Hey there, time traveller!
This article was published 3/4/2014 (1057 days ago), so information in it may no longer be current.
Two more cases of measles have been confirmed in Manitoba, bringing the total this year to four.
One of the newly reported cases is a teenage boy who lives in the Southern Health region, while the other is a woman in her 40s from Winnipeg.
Public health officials are investigating the cases to identify persons who may have come in contact with the individuals.
They say that people who were at the following locations should be aware of the possibility of infection:
- Polo Park Shopping Centre, Saturday March 22 between 11 a.m. and 1 p.m.;
- St. Vital Shopping Centre, Saturday March 22 between 1:30 and 2 p.m.; and
- St. Boniface General Hospital emergency room between 9:45 p.m. on Wednesday March 26 and 11:30 p.m. on Thursday March 27.
People who visited these locations and think they might have measles or have been in close contact with someone who has been diagnosed with measles should contact their doctor or call Health Links at 204-788-8200 or 1-888-315-9257 (toll-free) for more information.
Manitoba Health: information about measles
Measles is spread through droplets in the air formed when coughing or sneezing. An infected person can spread the virus from four days before the rash appears to four days after it is seen. The disease tends to be more severe in infants and young children, and can be life-threatening.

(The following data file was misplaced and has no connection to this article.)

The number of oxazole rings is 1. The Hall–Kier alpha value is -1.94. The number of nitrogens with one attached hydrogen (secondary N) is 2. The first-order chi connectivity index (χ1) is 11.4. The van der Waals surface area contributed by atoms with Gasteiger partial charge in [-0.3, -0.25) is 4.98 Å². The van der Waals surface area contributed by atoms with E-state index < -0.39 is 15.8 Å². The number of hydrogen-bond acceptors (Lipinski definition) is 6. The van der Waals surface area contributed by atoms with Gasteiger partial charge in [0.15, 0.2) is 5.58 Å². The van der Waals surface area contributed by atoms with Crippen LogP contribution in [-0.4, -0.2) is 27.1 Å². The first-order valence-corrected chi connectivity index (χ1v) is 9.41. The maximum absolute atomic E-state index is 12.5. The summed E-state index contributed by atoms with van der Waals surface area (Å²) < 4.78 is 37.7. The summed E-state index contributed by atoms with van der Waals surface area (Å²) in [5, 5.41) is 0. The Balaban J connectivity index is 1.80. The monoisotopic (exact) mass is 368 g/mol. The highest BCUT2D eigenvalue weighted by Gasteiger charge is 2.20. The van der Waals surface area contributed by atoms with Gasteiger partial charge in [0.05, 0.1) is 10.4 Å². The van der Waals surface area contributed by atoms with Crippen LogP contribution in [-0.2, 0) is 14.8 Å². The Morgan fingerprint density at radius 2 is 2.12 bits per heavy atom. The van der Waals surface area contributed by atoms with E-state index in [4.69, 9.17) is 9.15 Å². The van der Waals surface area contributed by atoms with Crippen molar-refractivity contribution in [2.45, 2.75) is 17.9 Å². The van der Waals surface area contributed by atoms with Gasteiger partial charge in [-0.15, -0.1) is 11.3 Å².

Symptoms of measles generally appear seven to 21 days after exposure.
Initial symptoms may include fever, runny nose, drowsiness, irritability and red eyes. Small white spots may also develop on the inside of the mouth or throat. Several days after the initial symptoms, a red blotchy rash appears on the face and progresses down the body.
Measles can lead to complications including ear infections, diarrhea, pneumonia (lung infection) and encephalitis (brain inflammation).
Provincial officials say immunization is the best way to protect oneself from measles.
Vaccines are provided for children who are at least one year of age and a second dose is given when aged four to six. The effectiveness of a single dose of measles vaccine given at 12 or 15 months of age is estimated to be 85 to 95 per cent. With a second dose, efficacy is almost 100 per cent.
Adults born before 1970 are generally presumed to have acquired natural immunity to measles, however, some may be susceptible. Adults born in 1970 or later who do not have a record showing they received a measles vaccine, or who have not had a history of laboratory‑confirmed measles infection, should be immunized, officials said.